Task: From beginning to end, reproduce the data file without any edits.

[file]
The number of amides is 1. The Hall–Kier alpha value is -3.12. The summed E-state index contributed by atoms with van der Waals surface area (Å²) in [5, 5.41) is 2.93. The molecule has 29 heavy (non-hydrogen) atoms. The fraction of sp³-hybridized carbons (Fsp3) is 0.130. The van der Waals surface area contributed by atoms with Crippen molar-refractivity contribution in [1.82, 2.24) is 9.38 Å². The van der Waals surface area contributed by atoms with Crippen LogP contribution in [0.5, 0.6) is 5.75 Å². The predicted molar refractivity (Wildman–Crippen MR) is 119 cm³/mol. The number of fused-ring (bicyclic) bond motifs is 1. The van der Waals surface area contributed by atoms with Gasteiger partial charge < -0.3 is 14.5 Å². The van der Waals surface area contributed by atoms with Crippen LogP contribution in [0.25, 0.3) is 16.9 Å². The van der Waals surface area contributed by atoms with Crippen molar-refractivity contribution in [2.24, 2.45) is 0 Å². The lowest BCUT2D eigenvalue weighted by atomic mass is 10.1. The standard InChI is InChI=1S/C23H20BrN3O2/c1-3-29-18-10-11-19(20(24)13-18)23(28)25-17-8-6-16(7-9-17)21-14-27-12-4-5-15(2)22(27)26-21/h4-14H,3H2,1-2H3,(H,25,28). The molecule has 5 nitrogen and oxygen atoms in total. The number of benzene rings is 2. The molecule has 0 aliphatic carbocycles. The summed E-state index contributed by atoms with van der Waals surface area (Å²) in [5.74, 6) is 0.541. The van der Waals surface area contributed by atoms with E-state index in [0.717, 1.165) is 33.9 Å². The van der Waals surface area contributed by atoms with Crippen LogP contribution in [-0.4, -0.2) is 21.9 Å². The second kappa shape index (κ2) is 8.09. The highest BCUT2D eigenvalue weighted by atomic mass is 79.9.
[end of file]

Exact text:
The number of amides is 1. The Hall–Kier alpha value is -3.12. The summed E-state index contributed by atoms with van der Waals surface area (Å²) in [5, 5.41) is 2.93. The molecule has 29 heavy (non-hydrogen) atoms. The fraction of sp³-hybridized carbons (Fsp3) is 0.130. The van der Waals surface area contributed by atoms with Crippen molar-refractivity contribution in [1.82, 2.24) is 9.38 Å². The van der Waals surface area contributed by atoms with Crippen LogP contribution in [0.5, 0.6) is 5.75 Å². The predicted molar refractivity (Wildman–Crippen MR) is 119 cm³/mol. The number of fused-ring (bicyclic) bond motifs is 1. The van der Waals surface area contributed by atoms with Gasteiger partial charge < -0.3 is 14.5 Å². The van der Waals surface area contributed by atoms with Crippen LogP contribution in [0.25, 0.3) is 16.9 Å². The van der Waals surface area contributed by atoms with Crippen molar-refractivity contribution in [2.24, 2.45) is 0 Å². The lowest BCUT2D eigenvalue weighted by atomic mass is 10.1. The standard InChI is InChI=1S/C23H20BrN3O2/c1-3-29-18-10-11-19(20(24)13-18)23(28)25-17-8-6-16(7-9-17)21-14-27-12-4-5-15(2)22(27)26-21/h4-14H,3H2,1-2H3,(H,25,28). The molecule has 5 nitrogen and oxygen atoms in total. The number of benzene rings is 2. The molecule has 0 aliphatic carbocycles. The summed E-state index contributed by atoms with van der Waals surface area (Å²) in [5.74, 6) is 0.541. The van der Waals surface area contributed by atoms with E-state index in [0.717, 1.165) is 33.9 Å². The van der Waals surface area contributed by atoms with Crippen LogP contribution in [-0.4, -0.2) is 21.9 Å². The second kappa shape index (κ2) is 8.09. The highest BCUT2D eigenvalue weighted by atomic mass is 79.9.